24 May 2017 — FAIR
Reports on the Trump/Saudi arm deals focused on who would get paid–and ignored who it would cost.
The Trump administration wrapped up a weapons deal with the Saudi Arabian government this week that will be worth up to $350 billion over the next ten years. News of the deal came as Trump visited Riyadh and paid fealty to one of the United States’ most enduring allies in the Middle East.
The vast majority of the reports on the topic, however, omitted a rather key piece of context—namely, whom the weapons will be used to kill.
The famine and brutal two-year-long war in Yemen being waged by the Saudis that has killed over 10,000 civilians wasn’t mentioned once in reports of the $300 billion deal to Saudi Arabia by CNN (5/19/17, 5/20/17), Washington Post (5/19/17), The Independent (5/19/17), New York Daily News (5/20/17), CNBC (5/20/17, 5/22/17), CBS News (5/20/17), Business Insider (5/20/17), Time (5/20/17), Fox News (5/20/17), Reuters (5/20/17), ABC News (5/20/17), Fortune Magazine (5/20/17) or Chicago Tribune (5/20/17).
The arms deal was typically framed in vague “security” terms, with an emphasis on Saudi Arabia’s role in fighting “terrorism” (e.g., “The White House says the package includes defense equipment… to help the Arab nation and the rest of the Gulf region fight against terrorism”—Fox News, 5/20/17), despite the fact that the bulk of its military activity is focused on bombing Shia Houthi rebels in Yemen that have nothing to do with terrorism as such.
That hundreds of billions of arms would be going to Al Qaeda’s allies wasn’t touched on in reports on the arms deal.
Indeed, the head of Al Qaeda in the Arabian Peninsula claimed earlier this month his forces were “fighting alongside” the Saudi-backed Yemeni government. This detail was also omitted from reports on the arms deal, presumably because it would messy up the “Saudi Arabia–as–partner–in–War on Terror” narrative the press was uncritically echoing.
In his report on the arms deal, the Washington Post’s Steven Mufson (5/21/17) got quotes from the CEO of Lockheed Martin and reps from General Electric and private-equity firm Blackstone, but found no time to interview a human rights expert or aid worker or victim of Saudi bombing of Yemen; indeed, that bombing wasn’t even mentioned. Likewise, CNBC (5/22/17) issued a sexed-up press release Monday morning about how “defense stocks soar to all-time highs on $110 billion US/Saudi Arabia weapons deal”—with no mention of whom, exactly, said weapons were killing.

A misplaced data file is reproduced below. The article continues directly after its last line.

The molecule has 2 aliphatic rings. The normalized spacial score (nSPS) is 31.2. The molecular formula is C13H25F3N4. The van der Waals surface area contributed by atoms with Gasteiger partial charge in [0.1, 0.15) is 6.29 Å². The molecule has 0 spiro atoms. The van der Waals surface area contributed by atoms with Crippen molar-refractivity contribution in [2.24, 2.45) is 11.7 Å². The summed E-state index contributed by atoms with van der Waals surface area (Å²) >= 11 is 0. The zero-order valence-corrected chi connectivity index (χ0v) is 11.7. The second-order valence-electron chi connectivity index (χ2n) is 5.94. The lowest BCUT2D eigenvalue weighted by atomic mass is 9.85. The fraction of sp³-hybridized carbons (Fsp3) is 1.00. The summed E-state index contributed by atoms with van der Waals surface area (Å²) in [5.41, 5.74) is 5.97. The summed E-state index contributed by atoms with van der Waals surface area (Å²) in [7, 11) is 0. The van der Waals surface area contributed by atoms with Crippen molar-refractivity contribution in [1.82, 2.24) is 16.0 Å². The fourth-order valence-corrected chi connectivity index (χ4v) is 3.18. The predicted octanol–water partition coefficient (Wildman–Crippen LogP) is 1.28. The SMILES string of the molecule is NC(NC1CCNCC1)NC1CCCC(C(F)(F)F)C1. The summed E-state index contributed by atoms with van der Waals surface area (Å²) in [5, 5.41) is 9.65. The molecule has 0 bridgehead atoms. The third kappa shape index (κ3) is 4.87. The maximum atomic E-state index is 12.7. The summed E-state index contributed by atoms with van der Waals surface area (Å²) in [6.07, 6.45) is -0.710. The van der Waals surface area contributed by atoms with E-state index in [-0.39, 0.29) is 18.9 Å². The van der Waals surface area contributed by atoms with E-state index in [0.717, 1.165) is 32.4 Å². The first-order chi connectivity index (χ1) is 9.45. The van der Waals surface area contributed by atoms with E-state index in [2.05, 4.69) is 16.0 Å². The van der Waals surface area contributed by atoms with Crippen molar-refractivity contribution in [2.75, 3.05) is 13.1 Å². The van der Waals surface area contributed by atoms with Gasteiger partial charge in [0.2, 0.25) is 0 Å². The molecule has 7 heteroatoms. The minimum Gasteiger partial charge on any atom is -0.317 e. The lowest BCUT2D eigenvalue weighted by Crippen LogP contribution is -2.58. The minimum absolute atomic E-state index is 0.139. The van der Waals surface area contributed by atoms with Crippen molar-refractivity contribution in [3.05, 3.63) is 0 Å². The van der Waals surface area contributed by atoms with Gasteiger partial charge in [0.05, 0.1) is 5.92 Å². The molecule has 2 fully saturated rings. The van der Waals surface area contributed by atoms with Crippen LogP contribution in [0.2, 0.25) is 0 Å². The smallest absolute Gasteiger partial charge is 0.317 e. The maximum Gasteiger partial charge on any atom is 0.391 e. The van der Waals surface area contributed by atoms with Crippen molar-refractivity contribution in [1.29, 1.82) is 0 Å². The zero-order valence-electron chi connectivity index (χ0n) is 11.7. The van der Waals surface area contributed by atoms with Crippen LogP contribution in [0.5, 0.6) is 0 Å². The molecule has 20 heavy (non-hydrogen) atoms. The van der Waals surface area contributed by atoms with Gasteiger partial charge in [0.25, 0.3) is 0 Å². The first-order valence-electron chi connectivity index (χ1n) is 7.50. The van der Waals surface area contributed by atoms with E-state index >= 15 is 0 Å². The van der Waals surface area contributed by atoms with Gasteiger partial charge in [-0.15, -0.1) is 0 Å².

Many outlets went with the “jobs” frame, echoing the White House narrative that the selling of arms to a dictatorship waging a brutal war on a neighboring country was, in fact, good because it “created jobs.”
“Trump Says Arms Deal He Signed With Saudi Arabia Will Create Jobs,” was the NPR headline (5/20/17). “Trump Says Saudi Arabia Deal Will Create ‘Jobs, Jobs, Jobs,’” CBS Miami (5/20/17) reported. Neither of these reports used the words “Yemen” or “bombing” or “famine.”
To the extent the Saudi bombing of Yemen was gestured at, it was in vague, Risk game–like terms about how Saudi Arabia was a “check” against “Iranian aggression”—an opaque framing that reduces all Shia populations in the Middle East into mindless Iranian drones in urgent need of an application of Saudi munitions.
“The United States likes to see Saudi Arabia with a strong military because it is seen as a counter to the forces of Iran,” CNN Newsroom (5/20/17) euphemistically explained. It’s not spelled out that “counter” here means bombing one of the poorest countries on earth for over two years, unleashing what the UN calls “famine-like” conditions affecting nearly 7 million people.
In stark contrast, reports in US media of Russian arms sales to the Assad government in Syria—even before Russia directly entered the war in September 2015—would always mention the stakes of the deals in terms of human life. Weapons sales by other countries are put in clear moral terms—as they should be. Those by the United States are sterilized, rendered abstract by omitting the deaths that will inevitably result.
The New York Times (5/15/17) did mention the famine and war in Yemen in the context of the arms deal last week, but one article on the subject from Thursday (5/18/17), for unknown reasons, removed this passage expressly noting the Saudis’ history of buying US weapons:
The Saudis have spent a fortune on US weapons over the years, and a series of new deals that could be worth more than $300 billion over the next decade are close to completion, Reuters reported this month.
You can see the original, as reprinted in the Boston Globe, here.
As of Monday afternoon, no major newspaper—New York Times, Washington Post, Wall Street Journal, USA Today, LA Times, Chicago Tribune or Daily News—has run an editorial condemning Trump for cozying up with and selling massive amounts of arms to the Saudi dictatorship. As FAIR noted last week (5/17/17), this outrage remains solely directed at dictatorships not in good standing with the US State Department.
Such is most reporting on the US’s relationship with Saudi Arabia. The human rights framework so much of the pundit class lives by—the moral positioning that gives the US the unique right to interfere in conflicts throughout the globe—is suddenly, and without explanation, suspended. The US backs Saudi war crimes despite their brutality, never because of it. It sells arms in hopes they will reform, never because they have.
And unlike our enemies, no one in particular is responsible. No “Salman regime did X,” no “forces loyal to Salman regime bombed Y.” Saudi Arabia remains a game of moral hot potato, no one is to blame and, somehow, everyone is a reformer.
Read the original post here.